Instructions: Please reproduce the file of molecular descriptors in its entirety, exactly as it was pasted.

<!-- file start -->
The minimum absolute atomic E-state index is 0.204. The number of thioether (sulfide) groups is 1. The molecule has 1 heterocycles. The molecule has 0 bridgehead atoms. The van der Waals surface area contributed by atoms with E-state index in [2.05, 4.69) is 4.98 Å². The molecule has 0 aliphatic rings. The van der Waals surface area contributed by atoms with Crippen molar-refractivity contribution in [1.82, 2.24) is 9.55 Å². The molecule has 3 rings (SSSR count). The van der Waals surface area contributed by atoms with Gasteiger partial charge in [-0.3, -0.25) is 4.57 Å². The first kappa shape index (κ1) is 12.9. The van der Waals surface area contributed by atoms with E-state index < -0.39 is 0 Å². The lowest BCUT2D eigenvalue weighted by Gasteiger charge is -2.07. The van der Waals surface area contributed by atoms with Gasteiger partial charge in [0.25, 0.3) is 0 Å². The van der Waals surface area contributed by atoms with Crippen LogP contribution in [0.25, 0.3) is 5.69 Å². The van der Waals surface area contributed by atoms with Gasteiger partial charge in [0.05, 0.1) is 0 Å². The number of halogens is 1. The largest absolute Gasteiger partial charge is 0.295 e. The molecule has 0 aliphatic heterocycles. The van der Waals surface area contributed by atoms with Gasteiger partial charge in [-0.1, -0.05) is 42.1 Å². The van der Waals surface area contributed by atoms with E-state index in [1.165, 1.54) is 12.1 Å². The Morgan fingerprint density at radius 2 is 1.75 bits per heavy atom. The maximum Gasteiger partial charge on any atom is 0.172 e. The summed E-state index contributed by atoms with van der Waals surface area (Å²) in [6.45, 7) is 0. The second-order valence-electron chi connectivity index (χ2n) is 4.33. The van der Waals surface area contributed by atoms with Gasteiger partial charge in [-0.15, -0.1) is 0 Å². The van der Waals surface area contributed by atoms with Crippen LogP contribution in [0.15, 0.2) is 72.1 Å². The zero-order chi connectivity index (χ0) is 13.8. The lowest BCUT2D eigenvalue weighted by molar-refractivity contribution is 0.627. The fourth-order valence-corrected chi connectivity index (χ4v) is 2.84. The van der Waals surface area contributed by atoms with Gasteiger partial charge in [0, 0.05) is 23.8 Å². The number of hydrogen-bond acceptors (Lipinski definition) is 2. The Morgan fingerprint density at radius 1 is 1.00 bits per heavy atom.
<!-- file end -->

The minimum absolute atomic E-state index is 0.204. The number of thioether (sulfide) groups is 1. The molecule has 1 heterocycles. The molecule has 0 bridgehead atoms. The van der Waals surface area contributed by atoms with E-state index in [2.05, 4.69) is 4.98 Å². The molecule has 0 aliphatic rings. The van der Waals surface area contributed by atoms with Crippen molar-refractivity contribution in [1.82, 2.24) is 9.55 Å². The molecule has 3 rings (SSSR count). The van der Waals surface area contributed by atoms with Gasteiger partial charge in [-0.3, -0.25) is 4.57 Å². The first kappa shape index (κ1) is 12.9. The van der Waals surface area contributed by atoms with E-state index < -0.39 is 0 Å². The lowest BCUT2D eigenvalue weighted by Gasteiger charge is -2.07. The van der Waals surface area contributed by atoms with Gasteiger partial charge in [0.25, 0.3) is 0 Å². The van der Waals surface area contributed by atoms with Crippen LogP contribution in [0.25, 0.3) is 5.69 Å². The van der Waals surface area contributed by atoms with Gasteiger partial charge in [0.05, 0.1) is 0 Å². The number of halogens is 1. The largest absolute Gasteiger partial charge is 0.295 e. The molecule has 0 aliphatic heterocycles. The van der Waals surface area contributed by atoms with Gasteiger partial charge in [-0.1, -0.05) is 42.1 Å². The van der Waals surface area contributed by atoms with E-state index in [1.165, 1.54) is 12.1 Å². The Morgan fingerprint density at radius 2 is 1.75 bits per heavy atom. The maximum Gasteiger partial charge on any atom is 0.172 e. The summed E-state index contributed by atoms with van der Waals surface area (Å²) in [6.45, 7) is 0. The second-order valence-electron chi connectivity index (χ2n) is 4.33. The van der Waals surface area contributed by atoms with Gasteiger partial charge in [-0.15, -0.1) is 0 Å². The van der Waals surface area contributed by atoms with Crippen LogP contribution in [0.15, 0.2) is 72.1 Å². The zero-order chi connectivity index (χ0) is 13.8. The lowest BCUT2D eigenvalue weighted by molar-refractivity contribution is 0.627. The fourth-order valence-corrected chi connectivity index (χ4v) is 2.84. The van der Waals surface area contributed by atoms with Gasteiger partial charge in [0, 0.05) is 23.8 Å². The number of hydrogen-bond acceptors (Lipinski definition) is 2. The Morgan fingerprint density at radius 1 is 1.00 bits per heavy atom.